Exercise-2 Solving (2-4) without using a CAS.

An Epilogue to “Truth vs. Intellect”

This post illustrates an alternative of compute the approximate value of \pi.

We begin with a circle whose radius is r, and let L_{n}, L_{n+1} denotes the side’s length of regular polygon inscribed in the circle with 2^n and 2^{n+1} sides respectively, n=2, 4, ....

Fig. 1

On one hand, we see the area of \Delta ABC as

\frac{1}{2}\cdot AB\cdot BC = \frac{1}{2}\cdot AB\cdot L_{n+1}.

On the other hand, it is also

\frac{1}{2}\cdot AC\cdot BE = \frac{1}{2}\cdot 2r\cdot \frac{L_n}{2}=\frac{1}{2}\cdot r\cdot L_n.

Therefore,

\frac{1}{2}AB\cdot L_{n+1}= \frac{1}{2}r\cdot L_n.

Or,

AB^2\cdot L_{n+1}^2 = r^2\cdot L_n^2\quad\quad\quad(1)

where by Pythagorean theorem,

AB^2= (2r)^2 - L_{n+1}^2.\quad\quad\quad(2)

Substituting (2) into (1) gives

(4r^2-L_{n+1}^2)L_{n+1}^2 = L_n^2\implies 4r^2L_{n+1}^2 - L_{n+1}^4 = r^2 L_n^2.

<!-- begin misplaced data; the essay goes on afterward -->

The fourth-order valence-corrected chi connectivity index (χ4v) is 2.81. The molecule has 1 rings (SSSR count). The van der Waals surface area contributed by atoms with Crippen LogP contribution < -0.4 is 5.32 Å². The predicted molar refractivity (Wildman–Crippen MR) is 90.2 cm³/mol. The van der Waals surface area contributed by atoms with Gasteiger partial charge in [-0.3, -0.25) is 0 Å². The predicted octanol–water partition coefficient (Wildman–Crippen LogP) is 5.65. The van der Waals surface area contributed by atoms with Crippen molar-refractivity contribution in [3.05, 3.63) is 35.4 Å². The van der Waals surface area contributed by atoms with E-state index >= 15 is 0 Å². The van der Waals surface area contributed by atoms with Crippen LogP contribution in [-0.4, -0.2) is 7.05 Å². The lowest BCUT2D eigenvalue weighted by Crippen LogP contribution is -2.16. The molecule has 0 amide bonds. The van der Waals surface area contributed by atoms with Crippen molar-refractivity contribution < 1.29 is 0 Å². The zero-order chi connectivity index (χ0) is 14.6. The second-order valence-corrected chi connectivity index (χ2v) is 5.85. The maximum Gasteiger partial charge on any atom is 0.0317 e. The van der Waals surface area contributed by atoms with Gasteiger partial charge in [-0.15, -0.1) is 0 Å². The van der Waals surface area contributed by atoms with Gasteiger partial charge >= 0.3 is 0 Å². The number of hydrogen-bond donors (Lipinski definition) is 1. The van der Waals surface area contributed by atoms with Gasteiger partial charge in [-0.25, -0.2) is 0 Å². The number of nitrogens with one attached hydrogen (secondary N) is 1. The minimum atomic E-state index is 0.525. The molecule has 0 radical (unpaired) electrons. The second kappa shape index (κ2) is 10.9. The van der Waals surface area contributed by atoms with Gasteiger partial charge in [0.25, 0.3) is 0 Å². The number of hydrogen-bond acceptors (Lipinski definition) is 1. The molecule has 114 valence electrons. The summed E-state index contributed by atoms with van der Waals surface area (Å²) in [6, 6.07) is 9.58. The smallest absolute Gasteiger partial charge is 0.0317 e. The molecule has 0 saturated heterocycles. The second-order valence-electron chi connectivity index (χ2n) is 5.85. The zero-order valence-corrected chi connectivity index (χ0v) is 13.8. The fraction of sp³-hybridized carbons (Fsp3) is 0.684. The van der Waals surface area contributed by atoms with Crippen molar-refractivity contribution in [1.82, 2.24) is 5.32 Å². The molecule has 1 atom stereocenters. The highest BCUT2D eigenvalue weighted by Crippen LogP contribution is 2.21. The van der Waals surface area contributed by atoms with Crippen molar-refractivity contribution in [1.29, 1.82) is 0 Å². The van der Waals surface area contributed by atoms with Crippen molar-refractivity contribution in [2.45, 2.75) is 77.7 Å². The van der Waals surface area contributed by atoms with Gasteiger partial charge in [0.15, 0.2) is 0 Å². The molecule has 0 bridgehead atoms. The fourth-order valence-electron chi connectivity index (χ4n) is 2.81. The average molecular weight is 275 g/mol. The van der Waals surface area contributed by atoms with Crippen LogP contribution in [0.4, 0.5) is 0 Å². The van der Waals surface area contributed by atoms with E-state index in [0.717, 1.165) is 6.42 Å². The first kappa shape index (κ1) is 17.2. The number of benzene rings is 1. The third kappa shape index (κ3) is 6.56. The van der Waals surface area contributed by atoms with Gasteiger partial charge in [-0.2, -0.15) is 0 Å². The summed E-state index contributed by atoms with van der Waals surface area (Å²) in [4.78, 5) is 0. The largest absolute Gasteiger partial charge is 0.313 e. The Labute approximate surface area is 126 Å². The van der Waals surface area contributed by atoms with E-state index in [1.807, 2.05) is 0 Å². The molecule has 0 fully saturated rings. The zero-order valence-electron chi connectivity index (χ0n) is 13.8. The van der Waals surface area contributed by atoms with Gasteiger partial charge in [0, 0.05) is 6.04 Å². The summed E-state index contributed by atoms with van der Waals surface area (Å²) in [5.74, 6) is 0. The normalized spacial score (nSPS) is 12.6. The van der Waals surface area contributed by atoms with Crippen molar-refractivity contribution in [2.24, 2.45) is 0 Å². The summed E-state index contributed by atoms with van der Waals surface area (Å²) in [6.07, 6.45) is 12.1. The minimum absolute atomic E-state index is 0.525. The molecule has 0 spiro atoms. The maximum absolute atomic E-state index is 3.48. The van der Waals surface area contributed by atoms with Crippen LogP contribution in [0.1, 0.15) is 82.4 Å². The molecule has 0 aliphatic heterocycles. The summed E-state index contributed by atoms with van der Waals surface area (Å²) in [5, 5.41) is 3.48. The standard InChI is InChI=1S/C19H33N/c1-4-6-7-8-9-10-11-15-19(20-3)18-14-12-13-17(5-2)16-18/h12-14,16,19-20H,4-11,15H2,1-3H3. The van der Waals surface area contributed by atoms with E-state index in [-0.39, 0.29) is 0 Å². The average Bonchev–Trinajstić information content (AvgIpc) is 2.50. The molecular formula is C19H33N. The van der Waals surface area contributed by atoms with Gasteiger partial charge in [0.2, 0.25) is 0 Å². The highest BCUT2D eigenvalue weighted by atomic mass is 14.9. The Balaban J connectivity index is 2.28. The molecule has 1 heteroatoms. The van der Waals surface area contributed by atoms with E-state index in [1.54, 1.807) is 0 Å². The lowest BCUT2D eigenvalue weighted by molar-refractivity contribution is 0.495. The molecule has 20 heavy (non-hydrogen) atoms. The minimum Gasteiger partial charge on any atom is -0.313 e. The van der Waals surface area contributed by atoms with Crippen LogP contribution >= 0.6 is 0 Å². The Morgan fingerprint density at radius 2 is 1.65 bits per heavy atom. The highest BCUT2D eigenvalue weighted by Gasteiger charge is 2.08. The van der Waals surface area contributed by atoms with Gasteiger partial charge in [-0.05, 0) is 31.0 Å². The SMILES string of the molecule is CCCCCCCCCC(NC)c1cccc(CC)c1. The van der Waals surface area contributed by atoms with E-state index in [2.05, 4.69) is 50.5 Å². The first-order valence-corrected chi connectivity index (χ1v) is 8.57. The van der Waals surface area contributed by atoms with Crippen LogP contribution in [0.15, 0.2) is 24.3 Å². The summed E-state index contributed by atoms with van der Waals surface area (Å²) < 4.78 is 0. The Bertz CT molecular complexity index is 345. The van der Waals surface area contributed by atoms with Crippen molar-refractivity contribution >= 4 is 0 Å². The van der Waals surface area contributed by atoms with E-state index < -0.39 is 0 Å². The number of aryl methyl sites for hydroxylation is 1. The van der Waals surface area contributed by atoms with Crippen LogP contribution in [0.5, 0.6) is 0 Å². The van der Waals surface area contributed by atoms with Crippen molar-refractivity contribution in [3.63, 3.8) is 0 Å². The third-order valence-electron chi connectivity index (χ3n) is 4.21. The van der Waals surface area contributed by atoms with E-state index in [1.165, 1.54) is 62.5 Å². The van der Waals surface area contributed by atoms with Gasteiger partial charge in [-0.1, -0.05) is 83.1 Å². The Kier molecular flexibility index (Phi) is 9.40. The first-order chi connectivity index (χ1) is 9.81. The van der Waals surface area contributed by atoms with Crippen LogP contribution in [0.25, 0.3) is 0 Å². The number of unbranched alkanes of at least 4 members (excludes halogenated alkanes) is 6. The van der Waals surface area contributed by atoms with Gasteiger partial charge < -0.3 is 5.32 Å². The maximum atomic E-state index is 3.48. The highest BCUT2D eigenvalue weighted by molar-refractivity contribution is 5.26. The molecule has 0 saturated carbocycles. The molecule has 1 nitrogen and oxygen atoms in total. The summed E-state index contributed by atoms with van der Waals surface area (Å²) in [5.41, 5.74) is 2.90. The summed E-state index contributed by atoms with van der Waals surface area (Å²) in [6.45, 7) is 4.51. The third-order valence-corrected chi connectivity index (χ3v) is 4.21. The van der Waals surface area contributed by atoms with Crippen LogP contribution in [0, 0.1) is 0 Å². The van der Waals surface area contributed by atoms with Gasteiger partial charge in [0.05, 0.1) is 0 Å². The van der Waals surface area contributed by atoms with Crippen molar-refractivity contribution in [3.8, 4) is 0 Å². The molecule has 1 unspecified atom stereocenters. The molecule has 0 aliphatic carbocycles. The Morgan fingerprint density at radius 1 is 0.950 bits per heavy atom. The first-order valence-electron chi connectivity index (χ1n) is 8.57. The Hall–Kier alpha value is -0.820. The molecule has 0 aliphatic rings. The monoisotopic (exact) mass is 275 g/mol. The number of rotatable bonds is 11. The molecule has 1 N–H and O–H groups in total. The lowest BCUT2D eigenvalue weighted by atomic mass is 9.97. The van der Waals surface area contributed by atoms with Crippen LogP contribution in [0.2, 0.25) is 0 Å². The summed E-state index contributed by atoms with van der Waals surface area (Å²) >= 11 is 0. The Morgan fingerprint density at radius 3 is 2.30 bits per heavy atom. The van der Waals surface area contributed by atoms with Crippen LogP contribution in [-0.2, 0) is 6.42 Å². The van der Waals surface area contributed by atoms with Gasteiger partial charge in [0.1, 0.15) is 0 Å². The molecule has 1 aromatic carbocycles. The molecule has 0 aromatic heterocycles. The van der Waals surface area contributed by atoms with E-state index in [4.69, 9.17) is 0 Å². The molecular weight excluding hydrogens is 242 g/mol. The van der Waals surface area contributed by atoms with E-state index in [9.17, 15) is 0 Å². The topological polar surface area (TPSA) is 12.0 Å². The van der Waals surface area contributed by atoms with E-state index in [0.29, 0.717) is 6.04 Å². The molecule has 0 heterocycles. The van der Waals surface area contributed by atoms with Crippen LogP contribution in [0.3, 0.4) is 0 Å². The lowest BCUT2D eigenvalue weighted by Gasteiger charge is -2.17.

That is,

L_{n+1}^4-4r^2L_{n+1}^2+r^2 L_n^2 = 0.

Let p = L_{n+1}^2, we have

p^2-4r^2 p + r^2 L_n^2=0.\quad\quad\quad(3)

Solving (3) for p yields

p = 2r^2 \pm r \sqrt{4 r^2-L_n^2}.

Since L_n^2 must be greater than L_{n+1}^2 (see Exercise 1), it must be true (see Exercise 2) that

L_{n+1}^2=2r^2 - r \sqrt{4r^2-L_n^2}.\quad\quad\quad(4)

Notice when r=\frac{1}{2}, we obtain (5) in “Truth vs. Intellect“.

With increasing n,

L_n\cdot 2^n \approx \pi\cdot 2r \implies \pi \approx \frac{L_n 2^n}{2r}.\quad\quad\quad

We can now compute the approximate value of \pi from any circle with radius r:

Fig. 2 r=2

Fig. 3 r=\frac{1}{8}


Exercise 1 Explain L_{n}^2 > L_{n+1}^2 geometrically.

Exercise 2 Show it is 2r^2-r\sqrt{4r^2-L_n^2} that represents L_{n+1}^2.

Truth vs. Intellect

It was known long ago that \pi, the ratio of the circumference to the diameter of a circle, is a constant. Nearly all people of the ancient world used number 3 for \pi. As an approximation obtained though physical measurements with limited accuracy, it is sufficient for everyday needs.

An ancient Chinese text (周髀算经,100 BC) stated that for a circle with unit diameter, the ratio is 3.